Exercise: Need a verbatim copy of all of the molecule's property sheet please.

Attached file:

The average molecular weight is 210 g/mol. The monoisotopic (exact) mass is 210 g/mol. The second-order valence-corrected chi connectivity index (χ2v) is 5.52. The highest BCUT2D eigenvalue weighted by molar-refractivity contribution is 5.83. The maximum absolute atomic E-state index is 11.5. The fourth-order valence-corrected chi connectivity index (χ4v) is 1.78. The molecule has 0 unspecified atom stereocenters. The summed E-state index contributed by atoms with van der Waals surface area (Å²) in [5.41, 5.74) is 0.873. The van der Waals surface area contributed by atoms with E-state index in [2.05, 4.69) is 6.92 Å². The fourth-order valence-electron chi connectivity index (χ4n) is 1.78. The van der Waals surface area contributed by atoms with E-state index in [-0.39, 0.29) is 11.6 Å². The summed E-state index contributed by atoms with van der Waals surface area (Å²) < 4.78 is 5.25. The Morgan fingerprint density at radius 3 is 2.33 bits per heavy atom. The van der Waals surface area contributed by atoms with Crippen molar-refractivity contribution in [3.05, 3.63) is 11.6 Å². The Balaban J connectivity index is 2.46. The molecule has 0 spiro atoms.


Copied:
The average molecular weight is 210 g/mol. The monoisotopic (exact) mass is 210 g/mol. The second-order valence-corrected chi connectivity index (χ2v) is 5.52. The highest BCUT2D eigenvalue weighted by molar-refractivity contribution is 5.83. The maximum absolute atomic E-state index is 11.5. The fourth-order valence-corrected chi connectivity index (χ4v) is 1.78. The molecule has 0 unspecified atom stereocenters. The summed E-state index contributed by atoms with van der Waals surface area (Å²) in [5.41, 5.74) is 0.873. The van der Waals surface area contributed by atoms with E-state index in [2.05, 4.69) is 6.92 Å². The fourth-order valence-electron chi connectivity index (χ4n) is 1.78. The van der Waals surface area contributed by atoms with E-state index in [-0.39, 0.29) is 11.6 Å². The summed E-state index contributed by atoms with van der Waals surface area (Å²) < 4.78 is 5.25. The Morgan fingerprint density at radius 3 is 2.33 bits per heavy atom. The van der Waals surface area contributed by atoms with Crippen molar-refractivity contribution in [3.05, 3.63) is 11.6 Å². The Balaban J connectivity index is 2.46. The molecule has 0 spiro atoms.